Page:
Many head teachers across England will refuse to make all pupils study five traditional GCSE subjects according to a director of a prominent education body. This is due to many head teachers feeling that the EBacc is not appropriate for all youngsters in education.
This news comes after the Education Secretary Nicky Morgan confirmed that all pupils would have to study the EBacc from September, meaning all pupils starting secondary school will have to study English, a language, Maths, Science and History or Geography. This will be done by the government in belief that to develop a more socially mobile society, schools must secure highest standards of academic achievement for all young people, especially those from the least advantaged backgrounds.
The Education Secretary threatened that any school that doesn’t have 100% pupils studying the EBacc will not be able to obtain Ofsted’s top rating of ‘outstanding’. This however has not deterred leaders who have told Mrs Morgan that they would rather lose their top status that adopt a one size fits all approach. The NUT general secretary Christine Blower said “a bad idea has suddenly become much worse. Parents, like teachers, want a broad and balanced curriculum for their children”. Christine Blower continued to say that it is the responsibility of the government to translate that aspiration into a curriculum that can involve and engage all learners.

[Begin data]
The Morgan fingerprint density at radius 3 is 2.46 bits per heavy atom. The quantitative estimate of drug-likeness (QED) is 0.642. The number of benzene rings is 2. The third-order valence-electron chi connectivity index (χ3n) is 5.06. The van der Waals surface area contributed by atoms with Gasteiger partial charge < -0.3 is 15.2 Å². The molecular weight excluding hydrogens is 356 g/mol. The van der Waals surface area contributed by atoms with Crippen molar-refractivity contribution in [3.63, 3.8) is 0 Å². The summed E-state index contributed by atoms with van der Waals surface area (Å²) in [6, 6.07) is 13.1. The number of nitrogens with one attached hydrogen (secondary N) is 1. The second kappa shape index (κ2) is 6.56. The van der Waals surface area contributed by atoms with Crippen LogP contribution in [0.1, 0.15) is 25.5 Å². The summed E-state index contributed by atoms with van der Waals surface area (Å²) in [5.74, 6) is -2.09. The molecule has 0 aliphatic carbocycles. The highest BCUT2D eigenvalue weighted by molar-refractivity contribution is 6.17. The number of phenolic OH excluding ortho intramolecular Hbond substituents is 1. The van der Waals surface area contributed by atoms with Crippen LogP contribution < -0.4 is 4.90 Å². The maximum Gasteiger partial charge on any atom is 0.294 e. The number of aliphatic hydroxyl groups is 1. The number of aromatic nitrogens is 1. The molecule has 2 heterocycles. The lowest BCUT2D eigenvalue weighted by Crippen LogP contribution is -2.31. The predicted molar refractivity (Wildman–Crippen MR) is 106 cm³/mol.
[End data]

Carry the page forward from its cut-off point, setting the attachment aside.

Bill Watkin, operational director of the school support and training body SSAT, believes there is a danger that other options like the arts, technology, physical education and religious studies would be lost to accommodate compulsory history and geography. But by removing creative subjects what will happen to students who work better this way? Does the EBacc allow for creativity to blossom? Are headteachers right in rejecting these imposed rules? What do you think? Have your say…